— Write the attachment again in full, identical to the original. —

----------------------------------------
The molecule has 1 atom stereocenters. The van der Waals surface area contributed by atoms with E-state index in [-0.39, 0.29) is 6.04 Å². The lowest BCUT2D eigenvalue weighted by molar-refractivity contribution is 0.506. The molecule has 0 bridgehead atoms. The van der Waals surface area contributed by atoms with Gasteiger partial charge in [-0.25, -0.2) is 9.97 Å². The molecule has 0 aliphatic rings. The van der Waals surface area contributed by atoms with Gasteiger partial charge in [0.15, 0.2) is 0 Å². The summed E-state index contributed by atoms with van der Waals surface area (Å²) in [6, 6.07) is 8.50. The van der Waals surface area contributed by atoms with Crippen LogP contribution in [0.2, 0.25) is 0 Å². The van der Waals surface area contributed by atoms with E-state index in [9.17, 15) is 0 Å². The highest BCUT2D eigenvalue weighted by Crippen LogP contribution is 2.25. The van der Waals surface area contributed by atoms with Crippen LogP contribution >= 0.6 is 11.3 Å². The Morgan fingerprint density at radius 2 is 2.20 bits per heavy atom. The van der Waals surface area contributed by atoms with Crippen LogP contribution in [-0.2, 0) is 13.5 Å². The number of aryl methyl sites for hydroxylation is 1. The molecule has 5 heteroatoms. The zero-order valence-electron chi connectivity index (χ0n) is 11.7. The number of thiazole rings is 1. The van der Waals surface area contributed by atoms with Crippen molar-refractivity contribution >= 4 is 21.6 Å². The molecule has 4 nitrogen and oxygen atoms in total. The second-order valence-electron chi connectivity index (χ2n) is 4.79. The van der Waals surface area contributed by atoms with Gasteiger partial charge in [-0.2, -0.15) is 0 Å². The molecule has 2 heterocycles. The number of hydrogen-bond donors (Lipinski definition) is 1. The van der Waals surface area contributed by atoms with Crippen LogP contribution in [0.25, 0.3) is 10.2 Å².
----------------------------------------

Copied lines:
The molecule has 1 atom stereocenters. The van der Waals surface area contributed by atoms with E-state index in [-0.39, 0.29) is 6.04 Å². The lowest BCUT2D eigenvalue weighted by molar-refractivity contribution is 0.506. The molecule has 0 bridgehead atoms. The van der Waals surface area contributed by atoms with Gasteiger partial charge in [-0.25, -0.2) is 9.97 Å². The molecule has 0 aliphatic rings. The van der Waals surface area contributed by atoms with Gasteiger partial charge in [0.15, 0.2) is 0 Å². The summed E-state index contributed by atoms with van der Waals surface area (Å²) in [6, 6.07) is 8.50. The van der Waals surface area contributed by atoms with Crippen LogP contribution in [0.2, 0.25) is 0 Å². The van der Waals surface area contributed by atoms with E-state index in [9.17, 15) is 0 Å². The highest BCUT2D eigenvalue weighted by Crippen LogP contribution is 2.25. The van der Waals surface area contributed by atoms with Crippen LogP contribution >= 0.6 is 11.3 Å². The Morgan fingerprint density at radius 2 is 2.20 bits per heavy atom. The van der Waals surface area contributed by atoms with Crippen LogP contribution in [-0.2, 0) is 13.5 Å². The number of aryl methyl sites for hydroxylation is 1. The molecule has 5 heteroatoms. The zero-order valence-electron chi connectivity index (χ0n) is 11.7. The number of thiazole rings is 1. The van der Waals surface area contributed by atoms with Crippen molar-refractivity contribution >= 4 is 21.6 Å². The molecule has 4 nitrogen and oxygen atoms in total. The second-order valence-electron chi connectivity index (χ2n) is 4.79. The van der Waals surface area contributed by atoms with Gasteiger partial charge in [-0.2, -0.15) is 0 Å². The molecule has 2 heterocycles. The number of hydrogen-bond donors (Lipinski definition) is 1. The van der Waals surface area contributed by atoms with Crippen LogP contribution in [0.25, 0.3) is 10.2 Å².